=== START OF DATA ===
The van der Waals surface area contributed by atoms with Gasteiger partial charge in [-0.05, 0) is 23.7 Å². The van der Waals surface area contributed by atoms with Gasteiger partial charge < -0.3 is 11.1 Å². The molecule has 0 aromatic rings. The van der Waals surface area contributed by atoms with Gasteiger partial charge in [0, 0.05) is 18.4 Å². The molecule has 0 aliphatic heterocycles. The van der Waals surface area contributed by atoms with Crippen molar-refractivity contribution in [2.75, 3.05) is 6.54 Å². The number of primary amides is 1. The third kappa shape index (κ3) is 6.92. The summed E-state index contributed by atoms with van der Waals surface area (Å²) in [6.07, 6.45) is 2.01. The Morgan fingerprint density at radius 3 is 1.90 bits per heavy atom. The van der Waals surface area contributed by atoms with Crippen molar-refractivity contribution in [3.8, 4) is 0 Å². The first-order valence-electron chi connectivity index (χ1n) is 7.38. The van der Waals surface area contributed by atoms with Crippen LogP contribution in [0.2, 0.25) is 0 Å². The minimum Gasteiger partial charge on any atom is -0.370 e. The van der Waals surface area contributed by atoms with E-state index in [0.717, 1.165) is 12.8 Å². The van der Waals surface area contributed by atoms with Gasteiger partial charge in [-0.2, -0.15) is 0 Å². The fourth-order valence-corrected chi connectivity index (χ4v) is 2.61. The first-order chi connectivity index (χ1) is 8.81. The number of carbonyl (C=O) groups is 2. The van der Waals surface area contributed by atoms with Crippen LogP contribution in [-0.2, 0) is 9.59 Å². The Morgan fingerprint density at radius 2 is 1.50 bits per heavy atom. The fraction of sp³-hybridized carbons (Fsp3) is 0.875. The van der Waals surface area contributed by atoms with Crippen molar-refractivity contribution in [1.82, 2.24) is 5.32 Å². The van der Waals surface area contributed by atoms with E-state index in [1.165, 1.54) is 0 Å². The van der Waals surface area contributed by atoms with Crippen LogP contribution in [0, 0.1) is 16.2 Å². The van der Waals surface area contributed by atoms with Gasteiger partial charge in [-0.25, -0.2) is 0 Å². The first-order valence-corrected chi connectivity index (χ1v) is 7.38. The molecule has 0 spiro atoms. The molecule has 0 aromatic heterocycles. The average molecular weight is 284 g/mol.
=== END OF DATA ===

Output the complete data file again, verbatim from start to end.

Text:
The van der Waals surface area contributed by atoms with Gasteiger partial charge in [-0.05, 0) is 23.7 Å². The van der Waals surface area contributed by atoms with Gasteiger partial charge < -0.3 is 11.1 Å². The molecule has 0 aromatic rings. The van der Waals surface area contributed by atoms with Gasteiger partial charge in [0, 0.05) is 18.4 Å². The molecule has 0 aliphatic heterocycles. The van der Waals surface area contributed by atoms with Crippen molar-refractivity contribution in [2.75, 3.05) is 6.54 Å². The number of primary amides is 1. The third kappa shape index (κ3) is 6.92. The summed E-state index contributed by atoms with van der Waals surface area (Å²) in [6.07, 6.45) is 2.01. The Morgan fingerprint density at radius 3 is 1.90 bits per heavy atom. The van der Waals surface area contributed by atoms with Crippen molar-refractivity contribution in [3.8, 4) is 0 Å². The first-order valence-electron chi connectivity index (χ1n) is 7.38. The van der Waals surface area contributed by atoms with Crippen LogP contribution in [0.2, 0.25) is 0 Å². The minimum Gasteiger partial charge on any atom is -0.370 e. The van der Waals surface area contributed by atoms with E-state index in [0.717, 1.165) is 12.8 Å². The van der Waals surface area contributed by atoms with Gasteiger partial charge in [-0.2, -0.15) is 0 Å². The fourth-order valence-corrected chi connectivity index (χ4v) is 2.61. The first-order chi connectivity index (χ1) is 8.81. The number of carbonyl (C=O) groups is 2. The van der Waals surface area contributed by atoms with Crippen LogP contribution in [-0.2, 0) is 9.59 Å². The Morgan fingerprint density at radius 2 is 1.50 bits per heavy atom. The fraction of sp³-hybridized carbons (Fsp3) is 0.875. The van der Waals surface area contributed by atoms with Crippen molar-refractivity contribution in [1.82, 2.24) is 5.32 Å². The van der Waals surface area contributed by atoms with E-state index in [1.165, 1.54) is 0 Å². The van der Waals surface area contributed by atoms with Crippen LogP contribution in [0, 0.1) is 16.2 Å². The van der Waals surface area contributed by atoms with Gasteiger partial charge in [-0.25, -0.2) is 0 Å². The first-order valence-corrected chi connectivity index (χ1v) is 7.38. The molecule has 0 spiro atoms. The molecule has 0 aromatic heterocycles. The average molecular weight is 284 g/mol.